Military Wiki
Eritrea (colonial ship)
Francis garnier.1.jpg
Career (Italy)
Laid down: 1934
Launched: 28 September 1936
Commissioned: 10 February 1937
Decommissioned: 1966
Struck: 1947
Fate: Transferred to France in 1948
Sunk as target ship 1966
General characteristics
Displacement: 2,165 long tons (2,200 t) standard
3,068 long tons (3,117 t) full load
Length: 87 m (285 ft 5 in)
Beam: 13.3 m (43 ft 8 in)
Draught: 4.7 m (15 ft 5 in)
Propulsion: 2-shaft diesel-electric, 7,800 hp diesel, 1,300 hp electric motors
Speed: 20 knots (23 mph; 37 km/h)
Range: 6,950 nmi (12,870 km)
Complement: 234
Armament: 4 × 120 mm (4.7 in) guns (2 × 2)
2 × 40 mm pom pom (2 × 1)
4 × 13.2 mm machine guns (4 × 1)
Armour: Deck: 25 to 32 mm (0.98 to 1.26 in)
Conning tower: 100 mm (3.9 in)

The Italian colonial ship Eritrea (named officially nave appoggio Eritrea in the Italian Navy) was constructed in the Castellammare Shipyards near Napoli. Construction started in 1935 and she was commissioned in 1937.[1] She served mainly in the Indian and western Pacific Oceans[2]


The Eritrea (2,170 tons displacement) was constructed for duties as a typical "colonial ship" and was sometimes referred to as a "sloop." She had a novel diesel-electric machinery outfit designed to maximise range.

She was armed with four 120 mm guns,[3] two 40 mm guns, and two 13.2 mm machine guns. The ship also had an extensive engineering workshop on board and could provide repair support to Italian submarines based in East Africa.

A modified sister ship to be called Etiopia was planned, but cancelled on the outbreak of war.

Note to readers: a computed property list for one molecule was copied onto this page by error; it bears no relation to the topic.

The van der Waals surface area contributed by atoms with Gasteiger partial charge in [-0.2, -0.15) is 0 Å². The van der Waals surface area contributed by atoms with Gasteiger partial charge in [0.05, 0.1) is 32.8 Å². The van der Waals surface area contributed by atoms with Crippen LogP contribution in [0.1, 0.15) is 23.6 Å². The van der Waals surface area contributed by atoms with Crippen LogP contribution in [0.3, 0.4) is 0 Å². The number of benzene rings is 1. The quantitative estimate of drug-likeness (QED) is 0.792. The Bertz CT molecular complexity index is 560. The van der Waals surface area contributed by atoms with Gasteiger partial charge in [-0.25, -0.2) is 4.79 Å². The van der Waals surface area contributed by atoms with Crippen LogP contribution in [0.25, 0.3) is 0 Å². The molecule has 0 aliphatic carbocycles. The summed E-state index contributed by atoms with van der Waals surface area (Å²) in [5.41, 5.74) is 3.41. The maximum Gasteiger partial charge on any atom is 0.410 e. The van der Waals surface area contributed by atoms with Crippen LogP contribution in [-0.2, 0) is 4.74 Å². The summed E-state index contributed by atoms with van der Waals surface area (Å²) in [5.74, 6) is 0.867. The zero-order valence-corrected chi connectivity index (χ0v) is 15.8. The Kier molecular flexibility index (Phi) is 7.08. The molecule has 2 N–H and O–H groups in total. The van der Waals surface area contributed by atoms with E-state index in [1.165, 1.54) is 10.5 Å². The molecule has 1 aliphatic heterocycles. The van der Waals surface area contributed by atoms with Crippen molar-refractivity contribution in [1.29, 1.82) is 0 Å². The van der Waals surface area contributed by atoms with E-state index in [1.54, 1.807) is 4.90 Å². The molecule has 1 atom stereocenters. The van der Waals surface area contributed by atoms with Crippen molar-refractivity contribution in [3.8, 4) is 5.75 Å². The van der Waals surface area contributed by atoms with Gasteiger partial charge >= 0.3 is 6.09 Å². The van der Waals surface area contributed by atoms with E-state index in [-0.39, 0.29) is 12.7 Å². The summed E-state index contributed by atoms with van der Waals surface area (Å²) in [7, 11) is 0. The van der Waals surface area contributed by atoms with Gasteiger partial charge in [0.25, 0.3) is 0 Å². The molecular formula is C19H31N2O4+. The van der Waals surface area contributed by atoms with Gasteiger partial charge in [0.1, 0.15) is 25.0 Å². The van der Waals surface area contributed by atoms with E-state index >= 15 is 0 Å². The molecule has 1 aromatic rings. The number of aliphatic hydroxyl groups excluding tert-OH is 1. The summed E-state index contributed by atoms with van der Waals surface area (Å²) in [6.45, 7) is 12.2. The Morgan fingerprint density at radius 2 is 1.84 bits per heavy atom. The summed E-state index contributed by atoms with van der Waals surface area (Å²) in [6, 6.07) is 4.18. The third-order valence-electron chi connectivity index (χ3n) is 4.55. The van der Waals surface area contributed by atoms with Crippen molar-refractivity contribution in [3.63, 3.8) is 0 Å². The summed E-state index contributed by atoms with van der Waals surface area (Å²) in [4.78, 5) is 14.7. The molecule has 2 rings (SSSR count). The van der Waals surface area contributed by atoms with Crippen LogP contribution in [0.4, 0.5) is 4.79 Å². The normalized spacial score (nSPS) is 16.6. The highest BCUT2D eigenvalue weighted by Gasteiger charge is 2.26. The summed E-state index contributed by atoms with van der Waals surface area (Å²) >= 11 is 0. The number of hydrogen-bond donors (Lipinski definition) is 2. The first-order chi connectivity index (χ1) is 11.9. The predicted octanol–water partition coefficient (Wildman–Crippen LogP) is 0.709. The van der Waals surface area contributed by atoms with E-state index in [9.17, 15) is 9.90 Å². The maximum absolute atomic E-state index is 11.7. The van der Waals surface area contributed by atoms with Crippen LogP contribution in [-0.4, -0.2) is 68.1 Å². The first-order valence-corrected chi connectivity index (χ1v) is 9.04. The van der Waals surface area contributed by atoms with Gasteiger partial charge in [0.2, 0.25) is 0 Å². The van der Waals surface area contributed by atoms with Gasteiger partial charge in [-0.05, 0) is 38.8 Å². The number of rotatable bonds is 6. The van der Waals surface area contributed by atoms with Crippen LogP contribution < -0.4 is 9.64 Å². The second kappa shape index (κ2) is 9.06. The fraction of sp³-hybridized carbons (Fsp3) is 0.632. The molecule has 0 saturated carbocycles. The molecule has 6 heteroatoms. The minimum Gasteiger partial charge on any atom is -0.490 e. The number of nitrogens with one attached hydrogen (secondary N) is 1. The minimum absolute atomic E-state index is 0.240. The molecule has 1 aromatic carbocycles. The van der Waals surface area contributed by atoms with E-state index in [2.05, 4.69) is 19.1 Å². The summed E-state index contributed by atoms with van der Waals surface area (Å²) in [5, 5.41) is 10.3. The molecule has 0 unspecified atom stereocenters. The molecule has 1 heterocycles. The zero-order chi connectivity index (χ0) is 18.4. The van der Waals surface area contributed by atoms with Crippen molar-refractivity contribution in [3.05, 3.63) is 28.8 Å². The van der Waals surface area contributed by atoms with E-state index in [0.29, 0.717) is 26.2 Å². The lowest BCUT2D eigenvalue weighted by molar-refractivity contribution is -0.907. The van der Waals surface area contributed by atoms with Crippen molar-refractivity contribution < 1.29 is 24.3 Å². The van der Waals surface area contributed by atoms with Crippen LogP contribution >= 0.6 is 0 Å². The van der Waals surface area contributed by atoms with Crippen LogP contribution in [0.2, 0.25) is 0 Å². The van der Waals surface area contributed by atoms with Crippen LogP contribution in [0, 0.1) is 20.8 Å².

Following Italy's declaration of war on 10 June 1940, colonial ship Eritrea became part of the Italian Royal Navy (Regia Marina). Eritrea was part of the Italian Navy's Red Sea Flotilla located at the port of Massawa in Eritrea.[4]

In February 1941, as the East African Campaign started to go badly for the Italians, Massawa, the home port for Eritrea became more endangered. Along with Ramb I and Ramb II, Eritrea slipped through a British blockade off Perim and sailed into the Indian Ocean on 20 February 1941.[5]

She sailed across the Indian Ocean and ultimately reached Kobe, Japan. Upon reaching Japan, Eritrea was supposed to operate as a commerce raider in the Pacific Ocean. Even though allied with Italy, the authorities of then neutral Japan took a dim view of the idea of an Italian raider operating from neutral Japanese ports. The Japanese refused to comply with the Italian plans and Eritrea was not allowed to leave Kobe.

In December 1941, after the official declaration of war, the Japanese government allowed Eritrea to provide assistance to "transport submarines." These submarines, carrying rare goods, arrived in Japanese-held Penang and Singapore from the distant bases in German-held Bordeaux.

On 8 September 1943, when Italy declared an armistice, Eritrea was navigating between Singapore and Sabang to give a support to the Italian oceanic cargo submarine Cappellini. The submarine had just arrived from occupied France after a long and difficult voyage. As soon as the Reuters message about the surrender of Italy was picked up by the crew of Eritrea, the vessel changed course at once and headed at full speed to Colombo in Ceylon to surrender when it was intercepted and escorted to Colombo by units of the Ceylon Naval Volunteer Force. Eritrea passed by Sumatra and escaped despite the presence of the Japanese aerial and naval units.

After the war, Eritrea was turned over to France. The French Navy used Eritrea in colonial service with the name Francis Garnier until 1965. Francis Garnier was then declassed to become a target ship. She was sunk during a nuclear test in the Pacific Ocean in 1966.

See also


  1. Photo of the "Eritrea"
  2. "Eritrea" in the Far East
  3. Campbell, John (1985). Naval Weapons of World War Two. Annapolis, Maryland: Naval Institute Press. pp. 335–338. ISBN 0-87021-459-4. 
  4. History of the "Eritrea" (in Italian)
  5. Eritrea dangerous travel to Asia (in Italian)


  • Conway's All the World's Fighting Ships 1922-1946

External links

This page uses Creative Commons Licensed content from Wikipedia (view authors).